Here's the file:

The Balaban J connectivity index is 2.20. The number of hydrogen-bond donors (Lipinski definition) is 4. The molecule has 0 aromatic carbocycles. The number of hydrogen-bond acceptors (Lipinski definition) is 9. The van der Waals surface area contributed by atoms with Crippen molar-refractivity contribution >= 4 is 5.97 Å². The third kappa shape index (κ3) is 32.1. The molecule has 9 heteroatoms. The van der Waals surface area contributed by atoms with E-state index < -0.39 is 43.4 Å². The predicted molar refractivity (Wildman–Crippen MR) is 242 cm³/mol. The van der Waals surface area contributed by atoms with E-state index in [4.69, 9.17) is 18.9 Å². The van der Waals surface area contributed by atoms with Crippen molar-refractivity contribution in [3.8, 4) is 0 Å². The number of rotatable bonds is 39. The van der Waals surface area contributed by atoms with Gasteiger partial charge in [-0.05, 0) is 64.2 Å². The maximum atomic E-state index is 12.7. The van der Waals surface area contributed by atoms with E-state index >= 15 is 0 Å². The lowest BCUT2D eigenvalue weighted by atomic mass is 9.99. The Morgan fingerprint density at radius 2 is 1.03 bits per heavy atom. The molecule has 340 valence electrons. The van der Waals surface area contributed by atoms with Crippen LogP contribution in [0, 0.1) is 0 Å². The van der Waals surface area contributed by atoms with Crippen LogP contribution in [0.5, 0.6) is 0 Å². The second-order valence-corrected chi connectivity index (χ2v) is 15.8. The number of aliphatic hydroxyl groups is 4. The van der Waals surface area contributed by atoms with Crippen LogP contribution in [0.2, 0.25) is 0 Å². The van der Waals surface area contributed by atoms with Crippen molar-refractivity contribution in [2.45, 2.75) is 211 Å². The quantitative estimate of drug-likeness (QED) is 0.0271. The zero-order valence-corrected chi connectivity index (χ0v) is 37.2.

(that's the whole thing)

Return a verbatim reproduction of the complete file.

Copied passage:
The Balaban J connectivity index is 2.20. The number of hydrogen-bond donors (Lipinski definition) is 4. The molecule has 0 aromatic carbocycles. The number of hydrogen-bond acceptors (Lipinski definition) is 9. The van der Waals surface area contributed by atoms with Crippen molar-refractivity contribution >= 4 is 5.97 Å². The third kappa shape index (κ3) is 32.1. The molecule has 9 heteroatoms. The van der Waals surface area contributed by atoms with E-state index < -0.39 is 43.4 Å². The predicted molar refractivity (Wildman–Crippen MR) is 242 cm³/mol. The van der Waals surface area contributed by atoms with E-state index in [4.69, 9.17) is 18.9 Å². The van der Waals surface area contributed by atoms with Crippen molar-refractivity contribution in [3.8, 4) is 0 Å². The number of rotatable bonds is 39. The van der Waals surface area contributed by atoms with Gasteiger partial charge in [-0.05, 0) is 64.2 Å². The maximum atomic E-state index is 12.7. The van der Waals surface area contributed by atoms with E-state index >= 15 is 0 Å². The lowest BCUT2D eigenvalue weighted by atomic mass is 9.99. The Morgan fingerprint density at radius 2 is 1.03 bits per heavy atom. The molecule has 340 valence electrons. The van der Waals surface area contributed by atoms with Crippen LogP contribution in [0, 0.1) is 0 Å². The van der Waals surface area contributed by atoms with Crippen LogP contribution in [0.5, 0.6) is 0 Å². The second-order valence-corrected chi connectivity index (χ2v) is 15.8. The number of aliphatic hydroxyl groups is 4. The van der Waals surface area contributed by atoms with Crippen LogP contribution in [0.2, 0.25) is 0 Å². The van der Waals surface area contributed by atoms with Crippen molar-refractivity contribution in [2.45, 2.75) is 211 Å². The quantitative estimate of drug-likeness (QED) is 0.0271. The zero-order valence-corrected chi connectivity index (χ0v) is 37.2.